Tuesday, October 31, 2006

The mind is a powerful thing

9 years ago when I first came to Japan, I made friends with a small group of Jr. High students at the school I was ministering in. They invited me to go to the zoo with them and I agreed to go even though we could barely communicate with each other. The zoo has some small "rides" like we have at carnivals in the states and we enjoyed a day of walking around looking at animals and riding the rides together. Near the end of the day the girls took me on one ride where you sit inside a large cylinder, and the cylinder rotates around you making you feel like you are moving all kinds of crazy directions. This type of "fake" motion always makes me motion sick. I FELT horrible after riding this ride, but was unable to communicate to them what was wrong with me. I guess in an attempt to make me feel better they thought I should eat something. They also thought this would be a good time to introduce me to a new Japanese food, it is called "takoyaki" (pictured right). Takoyaki is small bread balls, with octopus meat in the middle, topped with a brown sauce and fish flakes. I was not used to these fishy smells or flavors yet, not to mention the fact that I was feeling terribly motion sick. Needless to say, it was not a pleasant experience and I was forever ruined for eating takoyaki.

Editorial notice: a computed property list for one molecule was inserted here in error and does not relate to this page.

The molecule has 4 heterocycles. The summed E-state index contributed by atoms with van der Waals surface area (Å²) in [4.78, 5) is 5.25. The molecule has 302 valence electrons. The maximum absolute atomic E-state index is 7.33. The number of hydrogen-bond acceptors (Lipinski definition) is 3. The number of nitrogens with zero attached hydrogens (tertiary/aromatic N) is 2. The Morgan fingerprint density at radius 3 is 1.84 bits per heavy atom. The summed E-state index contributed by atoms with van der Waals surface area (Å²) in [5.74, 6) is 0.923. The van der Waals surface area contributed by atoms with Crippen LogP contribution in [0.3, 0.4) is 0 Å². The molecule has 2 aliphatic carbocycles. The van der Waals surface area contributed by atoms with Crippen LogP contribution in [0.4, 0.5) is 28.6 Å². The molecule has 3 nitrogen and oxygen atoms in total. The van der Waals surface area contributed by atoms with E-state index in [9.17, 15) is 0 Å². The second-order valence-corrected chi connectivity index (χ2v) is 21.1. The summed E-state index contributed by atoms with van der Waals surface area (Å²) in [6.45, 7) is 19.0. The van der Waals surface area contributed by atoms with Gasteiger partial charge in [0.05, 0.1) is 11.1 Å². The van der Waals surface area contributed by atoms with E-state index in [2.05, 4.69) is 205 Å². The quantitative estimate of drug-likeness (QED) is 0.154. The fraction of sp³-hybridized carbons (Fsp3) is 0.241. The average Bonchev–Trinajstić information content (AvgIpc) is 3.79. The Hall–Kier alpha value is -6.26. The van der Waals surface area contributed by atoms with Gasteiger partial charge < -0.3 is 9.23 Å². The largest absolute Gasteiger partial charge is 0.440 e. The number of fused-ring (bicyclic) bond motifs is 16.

There is another food in Japan that essentially the same thing as takoyaki, called okonomiyaki. I LOVE okonomiyaki and have no problems eating it. But it doesn't matter what I do, I can not eat takoyaki, and I always begin to feel nausious if I smell it or see it.

Tonight, Rocky had a craving for takoyaki and we went to get him some. When he got back in the car with them, I again felt nasious and could very vividly remember the sights at sounds of being at the zoo that day 9 years ago, riding that ride with my 5 little friends.

The mind is such a powerful thing. On Saturday night at a revival service where we sang, part of the speakers message talked about this same thing. The speakers daughter has a hearing impairment, not because of any physical dissability, but because of a tramatic experience as a child that mentally has her blocking out certain vocal frequencies. She can not hear low voice tones. I was amazed at this, another example of the power of our brains.

This pastors daughter is relearning how to hear to vocal tones she is mentally blocking. Can I relearn how to enjoy takoyaki???

Just a random thought...

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